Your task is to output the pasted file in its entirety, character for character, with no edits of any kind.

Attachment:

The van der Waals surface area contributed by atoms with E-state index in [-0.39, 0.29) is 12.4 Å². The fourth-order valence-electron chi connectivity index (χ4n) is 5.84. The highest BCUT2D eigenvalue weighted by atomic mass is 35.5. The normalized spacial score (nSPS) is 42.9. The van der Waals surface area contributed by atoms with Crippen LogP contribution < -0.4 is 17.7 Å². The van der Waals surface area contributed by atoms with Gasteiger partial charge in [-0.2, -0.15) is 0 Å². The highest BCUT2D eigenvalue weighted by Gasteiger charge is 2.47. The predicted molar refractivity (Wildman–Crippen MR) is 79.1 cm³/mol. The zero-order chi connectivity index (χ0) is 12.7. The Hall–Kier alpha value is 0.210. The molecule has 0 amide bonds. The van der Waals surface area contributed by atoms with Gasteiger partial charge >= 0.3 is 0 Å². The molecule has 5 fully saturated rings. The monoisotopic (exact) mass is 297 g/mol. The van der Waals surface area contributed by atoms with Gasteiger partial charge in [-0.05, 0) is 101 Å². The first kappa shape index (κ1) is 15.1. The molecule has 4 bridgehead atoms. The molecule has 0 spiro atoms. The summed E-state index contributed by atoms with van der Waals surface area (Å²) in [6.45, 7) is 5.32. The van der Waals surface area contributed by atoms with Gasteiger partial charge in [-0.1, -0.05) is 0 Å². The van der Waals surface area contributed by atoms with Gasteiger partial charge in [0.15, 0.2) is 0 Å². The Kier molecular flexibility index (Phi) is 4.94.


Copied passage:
The van der Waals surface area contributed by atoms with E-state index in [-0.39, 0.29) is 12.4 Å². The fourth-order valence-electron chi connectivity index (χ4n) is 5.84. The highest BCUT2D eigenvalue weighted by atomic mass is 35.5. The normalized spacial score (nSPS) is 42.9. The van der Waals surface area contributed by atoms with Crippen LogP contribution < -0.4 is 17.7 Å². The van der Waals surface area contributed by atoms with Gasteiger partial charge in [-0.2, -0.15) is 0 Å². The highest BCUT2D eigenvalue weighted by Gasteiger charge is 2.47. The predicted molar refractivity (Wildman–Crippen MR) is 79.1 cm³/mol. The zero-order chi connectivity index (χ0) is 12.7. The Hall–Kier alpha value is 0.210. The molecule has 0 amide bonds. The van der Waals surface area contributed by atoms with Gasteiger partial charge >= 0.3 is 0 Å². The molecule has 5 fully saturated rings. The monoisotopic (exact) mass is 297 g/mol. The van der Waals surface area contributed by atoms with Gasteiger partial charge in [-0.05, 0) is 101 Å². The first kappa shape index (κ1) is 15.1. The molecule has 4 bridgehead atoms. The molecule has 0 spiro atoms. The summed E-state index contributed by atoms with van der Waals surface area (Å²) in [6.45, 7) is 5.32. The van der Waals surface area contributed by atoms with Gasteiger partial charge in [-0.1, -0.05) is 0 Å². The van der Waals surface area contributed by atoms with Gasteiger partial charge in [0.15, 0.2) is 0 Å². The Kier molecular flexibility index (Phi) is 4.94.